Inside Culture is currently on summer hiatus, but will be back in early September with a whole new series of shows.
This week on Inside Culture I speak to Angela Nagle about her book Kill All Normies: Online Culture Wars from 4chan and Tumblr to Donald Trump and the Alt-Right. The book chronicles the progression of a once seemingly marginal group of subcultures, from the white supremacists to the imageboard website 4chan. It details how the internet has facilitated groups on both right and left to gain mainstream expression – most notably with the election of Donald Trump.
Tracy Tough recently visited Cuba and reports for Inside Culture on a changing society there. Gaining access to the internet is difficult as it's still in government control and Tracy speaks to Cubans about their – often ingenious – ways of overcoming this obstacle. As tourism to the island continues to increase, the effect on the lives of the locals is explored in this short feature. Tracy hears from one man whose life was transformed by a generous gift from one American tourist. The internet and the world it offers seems bound to change cultural life for all Cubans.
Kayo Chingonyi is a London based poet who was born and raised for a while in Zambia. His collection of poems Kumukanda takes its names from an initiation rite there, where boys from the Luvale tribe are sent to a bushcamp in the forest where they learn survival skills and are taught how to be good husbands. Kayo who left for the UK when he was six years old never underwent this rite but his poetry springs from his native land to the cities of England where he discovered garage and hip hop and learned how to cope with the loss of many family members including both of his parents. He tells Inside Culture about the themes of his poetry and reads a number of them for us.
I speak to Hollywood scriptwriter and producer Todd Komarnicki about storytelling. Todd produced Elf as well as writing the screenplay for last year's blockbuster Sully – a film about the landing of a plane on the Hudson River in New York and the safe evacuation of every passenger on board. Audiences flocked to a film where they knew the ending before it even started. Todd explains how storytelling doesn't always depend on suspense building. He also discusses how his Christian views don't keep him away from exploring the darker side of life.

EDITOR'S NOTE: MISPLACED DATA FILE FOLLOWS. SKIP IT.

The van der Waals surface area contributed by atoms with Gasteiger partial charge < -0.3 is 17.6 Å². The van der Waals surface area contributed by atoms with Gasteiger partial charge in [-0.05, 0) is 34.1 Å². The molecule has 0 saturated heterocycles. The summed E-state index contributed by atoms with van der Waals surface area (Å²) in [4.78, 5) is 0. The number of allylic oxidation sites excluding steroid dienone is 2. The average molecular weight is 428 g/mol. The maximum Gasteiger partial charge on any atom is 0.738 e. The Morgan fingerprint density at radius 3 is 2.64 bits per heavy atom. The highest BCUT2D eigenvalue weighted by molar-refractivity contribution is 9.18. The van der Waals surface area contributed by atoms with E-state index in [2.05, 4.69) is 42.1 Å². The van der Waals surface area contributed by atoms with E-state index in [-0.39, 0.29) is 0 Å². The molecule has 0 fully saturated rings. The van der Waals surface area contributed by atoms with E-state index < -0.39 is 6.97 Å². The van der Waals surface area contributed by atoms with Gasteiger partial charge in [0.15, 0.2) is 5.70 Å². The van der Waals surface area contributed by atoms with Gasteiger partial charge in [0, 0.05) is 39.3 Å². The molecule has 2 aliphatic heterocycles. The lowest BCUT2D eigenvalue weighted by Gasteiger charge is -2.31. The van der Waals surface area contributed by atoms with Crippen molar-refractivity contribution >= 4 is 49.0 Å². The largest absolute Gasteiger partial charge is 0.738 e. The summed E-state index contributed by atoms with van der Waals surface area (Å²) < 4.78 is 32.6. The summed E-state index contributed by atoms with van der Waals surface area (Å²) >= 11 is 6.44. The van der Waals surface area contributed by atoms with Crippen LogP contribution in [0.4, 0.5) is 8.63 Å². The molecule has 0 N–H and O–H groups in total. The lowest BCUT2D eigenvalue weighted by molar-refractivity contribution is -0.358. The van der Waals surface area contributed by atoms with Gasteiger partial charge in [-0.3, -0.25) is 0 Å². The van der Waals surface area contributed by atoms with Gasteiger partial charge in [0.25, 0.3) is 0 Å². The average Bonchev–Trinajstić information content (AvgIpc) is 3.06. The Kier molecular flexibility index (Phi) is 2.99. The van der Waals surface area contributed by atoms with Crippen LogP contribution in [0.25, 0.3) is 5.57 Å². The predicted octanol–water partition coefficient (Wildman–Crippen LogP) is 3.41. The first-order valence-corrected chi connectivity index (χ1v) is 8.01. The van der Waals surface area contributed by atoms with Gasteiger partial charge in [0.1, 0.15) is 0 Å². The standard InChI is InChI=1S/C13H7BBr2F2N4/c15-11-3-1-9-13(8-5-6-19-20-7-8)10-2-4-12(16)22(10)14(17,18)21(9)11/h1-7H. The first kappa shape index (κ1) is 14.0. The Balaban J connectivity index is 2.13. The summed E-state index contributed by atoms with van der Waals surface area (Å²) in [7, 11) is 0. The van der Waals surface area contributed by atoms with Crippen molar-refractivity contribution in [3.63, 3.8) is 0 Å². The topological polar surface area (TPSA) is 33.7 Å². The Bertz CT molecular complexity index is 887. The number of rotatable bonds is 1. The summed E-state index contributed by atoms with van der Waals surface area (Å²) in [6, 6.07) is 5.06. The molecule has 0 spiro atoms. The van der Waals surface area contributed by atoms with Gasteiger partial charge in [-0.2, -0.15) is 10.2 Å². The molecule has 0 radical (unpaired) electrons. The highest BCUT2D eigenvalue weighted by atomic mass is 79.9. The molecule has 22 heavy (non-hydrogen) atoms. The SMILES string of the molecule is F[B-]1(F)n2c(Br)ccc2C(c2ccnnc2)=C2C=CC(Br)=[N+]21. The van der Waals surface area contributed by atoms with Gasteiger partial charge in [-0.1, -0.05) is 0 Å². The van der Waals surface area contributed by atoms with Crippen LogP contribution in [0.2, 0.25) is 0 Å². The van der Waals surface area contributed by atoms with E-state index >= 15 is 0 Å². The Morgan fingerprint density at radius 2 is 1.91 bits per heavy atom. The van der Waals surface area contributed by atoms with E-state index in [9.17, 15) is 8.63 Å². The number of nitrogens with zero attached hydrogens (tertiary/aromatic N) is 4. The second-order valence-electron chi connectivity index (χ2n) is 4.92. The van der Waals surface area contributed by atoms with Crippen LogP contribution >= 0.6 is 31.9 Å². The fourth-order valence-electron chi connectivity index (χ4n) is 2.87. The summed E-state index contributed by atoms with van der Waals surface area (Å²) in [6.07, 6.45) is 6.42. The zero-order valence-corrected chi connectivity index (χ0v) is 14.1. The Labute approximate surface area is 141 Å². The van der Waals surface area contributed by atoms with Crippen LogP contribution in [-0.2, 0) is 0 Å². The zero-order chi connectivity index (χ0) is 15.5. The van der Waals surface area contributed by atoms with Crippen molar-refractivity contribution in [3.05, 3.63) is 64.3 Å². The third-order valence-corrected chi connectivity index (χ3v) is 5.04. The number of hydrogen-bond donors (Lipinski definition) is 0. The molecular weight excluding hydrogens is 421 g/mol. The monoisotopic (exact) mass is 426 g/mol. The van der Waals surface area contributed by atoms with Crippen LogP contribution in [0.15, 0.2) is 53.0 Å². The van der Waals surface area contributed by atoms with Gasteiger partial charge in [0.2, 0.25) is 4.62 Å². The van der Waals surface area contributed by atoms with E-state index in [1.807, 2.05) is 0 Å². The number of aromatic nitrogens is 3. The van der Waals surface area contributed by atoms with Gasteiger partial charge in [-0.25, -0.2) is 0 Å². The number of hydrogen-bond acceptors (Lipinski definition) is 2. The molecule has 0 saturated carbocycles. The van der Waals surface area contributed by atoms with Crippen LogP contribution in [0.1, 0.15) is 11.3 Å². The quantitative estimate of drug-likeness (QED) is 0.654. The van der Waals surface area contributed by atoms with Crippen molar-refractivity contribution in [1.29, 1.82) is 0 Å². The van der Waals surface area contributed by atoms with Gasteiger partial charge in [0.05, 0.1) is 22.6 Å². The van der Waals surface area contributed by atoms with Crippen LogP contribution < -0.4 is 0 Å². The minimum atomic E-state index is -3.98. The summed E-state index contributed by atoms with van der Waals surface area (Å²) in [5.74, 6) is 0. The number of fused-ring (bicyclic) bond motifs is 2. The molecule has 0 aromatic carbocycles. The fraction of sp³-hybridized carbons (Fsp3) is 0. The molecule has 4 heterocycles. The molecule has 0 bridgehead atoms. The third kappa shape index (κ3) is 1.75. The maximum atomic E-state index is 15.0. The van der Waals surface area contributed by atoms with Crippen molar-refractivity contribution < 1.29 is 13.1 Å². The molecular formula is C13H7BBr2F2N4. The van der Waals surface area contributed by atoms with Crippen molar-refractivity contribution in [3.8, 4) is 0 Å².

This week Inside Culture is in San Francisco to revisit the Summer of Love of 1967.
Through a mix of interviews and archive material the programme looks at the hippie movement as it began to emerge and the effect it had on the city as well as on the wider world.
Fifty years ago, thousands of young adults crowded into San Francisco’s Haight-Ashbury neighborhood. They were responding to a movement which had sprung up in the Bay Area and which had grown out of the Beatnik movement of a generation before.
Coffee and jazz was replaced by acid, marijuana and a new sound - psychedelic rock. A new identity - that of the hippie - was also created and its message of peace, love and happiness was one that spread quickly and drew huge numbers of young people who were desperate to escape the overriding conservatism of the times.
San Francisco writer and activist Rebecca Solnit describes the era as one of tension between an established world order which accepted the threat of nuclear obliteration, the use of noxious chemicals and sexual and racial inequality and the next generation who rejected these values.
Fionn Davenport hears how the movement began - how the Beatnik area of the city, North Beach, became too expensive and the Haight-Ashbury district with its cheap rents grew in popularity. We hear from Arthur Round who was living in Haight during the mid-sixties.
Fionn meets with the Music Critic from The San Francisco Chronicle, Joel Selvin, who has written many books about the period. Joel explains how the identity of the hippie was slow to emerge but it soon galvanised around the music of local bands such as Big Brother and the Holding Company, Country Joe and Jefferson Airplane. They fused into what became known over time as The San Francisco Sound and the bands began to appear at local venues such as The Filmore and in outdoor spaces in parks and fields. These began to grow in size until one infamous gathering, The Human Be In, attracted tens of thousands of people at the Golden Gate park on January 14th 1967. Beat poets such as Allen Ginsberg, High Priest of LSD Timothy Leary (whose famous mantra Turn On, Tune In, Drop Out was uttered that day) and many of the bands led the crowd.